Over at the Boards at their Best blog, James Kristie, editor of the journal Directors & Boards, recently proposed a rule requiring that at least 40 percent of corporate board members be women. Support for diversity on corporate boards has become customary. But, for some diversity advocates, voluntary change is no longer viewed as sufficient.
In 2003, Norway enacted a law setting a 40 percent gender quota for that country’s corporate boards. Firms that fail to comply face dissolution! Now Kristie wonders why we don’t bring just such a law here to the United States, and his is not an isolated view. Having asked the question, though, Kristie sought out a range of opinions from various experts, and these are featured as the cover story in the fall 2010 edition of the journal. You can read my contribution here. Since the length was tightly limited, I thought I’d expand on my thoughts and add a few points I couldn’t make in that shorter format.
It’s no surprise that a proposal like this would be adopted first in Norway. After all, including women in political governance has long been a Nordic tradition — Gro Harlem Bruntland became the first female (and youngest) Norwegian Prime Minister way back in 1981. But is it wise to dictate that kind of diversity in corporate governance? I suggest the answer is no.
There are important differences between politics and business, and it does no one good to blur those distinctions. Governments may need diversity to legitimize their ability to exert coercive power, but firms have only the power granted them by consumers. Whether women or men, Catholics or Protestants, engineers or accountants would strengthen a board’s ability to meet these challenges is best determined by consumers via competition.
Corporations are specialized entities organized to meet specialized human needs. Corporate boards oversee these institutions, seeking to ensure that top managers effectively coordinate the firm’s employees to achieve that task. And the modern corporation has been extremely effective in aligning the self-interest of firms and their employees to advance human welfare, as John Micklethwait and Adrian Wooldridge document so well in their book, The Company. They achieve in the large what Adam Smith noted long ago happens in the small: “It is not from the benevolence of the butcher the brewer, or the baker that we expect our dinner, but from their regard to their own interest.”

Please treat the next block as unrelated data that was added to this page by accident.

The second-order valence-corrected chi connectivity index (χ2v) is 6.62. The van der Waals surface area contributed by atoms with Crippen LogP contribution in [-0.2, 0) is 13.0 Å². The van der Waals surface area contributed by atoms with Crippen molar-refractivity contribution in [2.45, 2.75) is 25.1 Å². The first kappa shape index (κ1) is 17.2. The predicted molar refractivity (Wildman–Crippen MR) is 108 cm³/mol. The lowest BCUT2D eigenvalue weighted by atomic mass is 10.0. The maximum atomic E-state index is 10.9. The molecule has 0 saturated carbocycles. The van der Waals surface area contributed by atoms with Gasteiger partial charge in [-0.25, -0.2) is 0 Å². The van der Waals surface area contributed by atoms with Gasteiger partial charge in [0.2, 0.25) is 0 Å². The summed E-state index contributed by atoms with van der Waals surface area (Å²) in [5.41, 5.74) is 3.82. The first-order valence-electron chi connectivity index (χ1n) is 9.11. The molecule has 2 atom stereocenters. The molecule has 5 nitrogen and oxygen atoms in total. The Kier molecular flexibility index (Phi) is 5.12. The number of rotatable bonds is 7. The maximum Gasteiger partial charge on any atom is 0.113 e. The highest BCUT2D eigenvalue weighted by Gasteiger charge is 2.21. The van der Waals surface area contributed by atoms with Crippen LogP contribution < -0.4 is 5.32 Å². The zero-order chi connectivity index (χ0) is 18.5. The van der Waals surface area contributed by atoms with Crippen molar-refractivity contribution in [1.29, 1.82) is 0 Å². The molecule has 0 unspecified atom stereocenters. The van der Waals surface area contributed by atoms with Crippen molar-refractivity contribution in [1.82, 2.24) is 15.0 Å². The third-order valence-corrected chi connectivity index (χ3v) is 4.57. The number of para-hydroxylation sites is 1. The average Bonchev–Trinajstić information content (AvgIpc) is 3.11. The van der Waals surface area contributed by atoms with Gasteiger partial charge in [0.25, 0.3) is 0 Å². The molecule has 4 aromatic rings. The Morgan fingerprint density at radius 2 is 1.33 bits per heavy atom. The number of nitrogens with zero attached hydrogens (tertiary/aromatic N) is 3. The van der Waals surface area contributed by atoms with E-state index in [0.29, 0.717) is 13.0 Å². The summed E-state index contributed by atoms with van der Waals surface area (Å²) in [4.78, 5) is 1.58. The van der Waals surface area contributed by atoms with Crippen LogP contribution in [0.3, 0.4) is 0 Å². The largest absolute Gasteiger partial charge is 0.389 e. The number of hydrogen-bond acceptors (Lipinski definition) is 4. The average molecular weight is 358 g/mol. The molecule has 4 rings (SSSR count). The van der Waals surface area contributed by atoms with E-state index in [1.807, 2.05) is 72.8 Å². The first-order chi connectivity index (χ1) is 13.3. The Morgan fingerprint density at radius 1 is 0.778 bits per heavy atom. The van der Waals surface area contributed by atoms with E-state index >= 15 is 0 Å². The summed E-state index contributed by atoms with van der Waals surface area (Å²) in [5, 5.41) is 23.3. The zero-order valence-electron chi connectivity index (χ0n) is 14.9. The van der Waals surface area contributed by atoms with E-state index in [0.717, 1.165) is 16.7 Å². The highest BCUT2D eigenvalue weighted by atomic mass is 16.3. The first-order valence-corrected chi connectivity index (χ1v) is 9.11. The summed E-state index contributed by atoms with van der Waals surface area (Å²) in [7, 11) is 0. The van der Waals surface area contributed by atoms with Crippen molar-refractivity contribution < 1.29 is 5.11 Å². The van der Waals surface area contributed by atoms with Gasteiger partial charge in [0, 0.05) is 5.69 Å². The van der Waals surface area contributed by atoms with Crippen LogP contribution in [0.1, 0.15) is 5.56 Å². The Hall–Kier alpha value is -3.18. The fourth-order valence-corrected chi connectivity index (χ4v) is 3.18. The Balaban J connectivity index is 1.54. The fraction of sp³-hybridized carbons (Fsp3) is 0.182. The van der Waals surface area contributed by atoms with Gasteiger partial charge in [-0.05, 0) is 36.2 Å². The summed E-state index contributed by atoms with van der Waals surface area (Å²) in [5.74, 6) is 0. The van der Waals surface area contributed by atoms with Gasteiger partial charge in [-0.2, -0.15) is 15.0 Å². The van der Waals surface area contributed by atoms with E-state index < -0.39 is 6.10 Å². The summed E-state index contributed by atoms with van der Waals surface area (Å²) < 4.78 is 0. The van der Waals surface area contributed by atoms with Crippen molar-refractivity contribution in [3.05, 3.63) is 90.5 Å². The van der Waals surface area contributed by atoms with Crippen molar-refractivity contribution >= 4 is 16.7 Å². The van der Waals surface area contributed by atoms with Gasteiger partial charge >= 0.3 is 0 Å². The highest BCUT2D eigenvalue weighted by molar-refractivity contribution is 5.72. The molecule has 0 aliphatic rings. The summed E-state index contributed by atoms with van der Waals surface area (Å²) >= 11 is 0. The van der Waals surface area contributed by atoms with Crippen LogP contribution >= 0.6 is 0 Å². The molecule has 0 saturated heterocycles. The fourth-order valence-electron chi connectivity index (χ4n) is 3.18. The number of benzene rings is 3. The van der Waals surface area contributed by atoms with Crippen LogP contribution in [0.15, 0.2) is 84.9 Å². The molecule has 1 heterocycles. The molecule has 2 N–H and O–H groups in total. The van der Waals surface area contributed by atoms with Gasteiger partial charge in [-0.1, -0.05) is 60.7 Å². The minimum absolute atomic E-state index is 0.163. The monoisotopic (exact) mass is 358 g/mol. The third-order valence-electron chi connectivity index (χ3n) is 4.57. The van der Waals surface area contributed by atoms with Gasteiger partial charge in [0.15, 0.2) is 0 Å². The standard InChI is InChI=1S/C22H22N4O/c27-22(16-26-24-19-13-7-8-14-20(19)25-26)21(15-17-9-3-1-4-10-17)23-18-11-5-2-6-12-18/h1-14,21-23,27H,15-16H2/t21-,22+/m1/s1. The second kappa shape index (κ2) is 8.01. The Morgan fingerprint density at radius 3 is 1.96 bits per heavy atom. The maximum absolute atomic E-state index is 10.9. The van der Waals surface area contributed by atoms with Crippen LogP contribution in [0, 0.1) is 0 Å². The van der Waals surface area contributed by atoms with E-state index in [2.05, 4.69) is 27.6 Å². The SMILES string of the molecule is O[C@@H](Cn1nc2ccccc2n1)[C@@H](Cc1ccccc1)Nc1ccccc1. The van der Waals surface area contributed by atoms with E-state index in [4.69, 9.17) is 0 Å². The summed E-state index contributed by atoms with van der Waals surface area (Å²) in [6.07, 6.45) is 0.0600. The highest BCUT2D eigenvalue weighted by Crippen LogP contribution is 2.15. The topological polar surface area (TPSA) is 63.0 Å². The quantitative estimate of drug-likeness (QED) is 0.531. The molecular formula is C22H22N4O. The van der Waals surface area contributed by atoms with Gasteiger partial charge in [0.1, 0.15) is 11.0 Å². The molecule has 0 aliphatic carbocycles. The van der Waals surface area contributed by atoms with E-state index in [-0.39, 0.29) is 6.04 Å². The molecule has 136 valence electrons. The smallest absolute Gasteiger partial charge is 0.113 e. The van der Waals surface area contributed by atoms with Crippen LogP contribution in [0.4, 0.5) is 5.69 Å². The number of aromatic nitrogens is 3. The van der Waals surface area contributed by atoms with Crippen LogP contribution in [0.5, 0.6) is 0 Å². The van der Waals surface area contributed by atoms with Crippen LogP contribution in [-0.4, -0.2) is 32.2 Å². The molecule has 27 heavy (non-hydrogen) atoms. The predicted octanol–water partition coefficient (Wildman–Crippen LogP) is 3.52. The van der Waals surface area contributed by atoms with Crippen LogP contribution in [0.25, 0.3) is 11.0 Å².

Corporate boards oversee these management decisions, so the challenge of selecting the appropriate mix of individuals to play these roles is critical. Why would we expect politicians (focused on the general duties of government) to better select the specialized team needed to achieve these highly specialized tasks?
Not surprisingly, proponents see the Norwegian law as a “great success.” Kristie, for example, notes that, “In 2003 women represented 7% of board directors in Norway. Today, that total is 40%.” What else would we expect when the law mandates that at least 40 percent of corporate directors be women? But, while this surely benefits those women who’ve been promoted to the boardroom, is it good for their firms? Is it good for society? A recent University of Michigan study notes that the law has reduced corporate performance. The reasons for this are unclear, though the authors suggest it may reflect the shorter workplace experience of the women appointees.
As in so many cases, politics is impatient. Technological and institutional innovations have reduced the biological pressures for differentiated sexual roles, and those factors are having major impacts (note how the proportion of women in MBA and legal programs has exploded in recent decades). Feminists may argue that “justice delayed is justice denied!” But is it wise to promote those women now playing valuable mid- and senior-management roles to the boardroom before they’re ready? The Norwegian experience suggests not.
The private world experiments and adopts changes as they prove their competitive value. It is not surprising that these factors will operate very differently in different business sectors. But, when innovations prove their worth, they are adopted. Politicians may gain voter support by promoting such policies, but they may well harm consumers far more than we realize. It is far better to strengthen competition and allow the market to determine what firms do — and with whom they select to do it.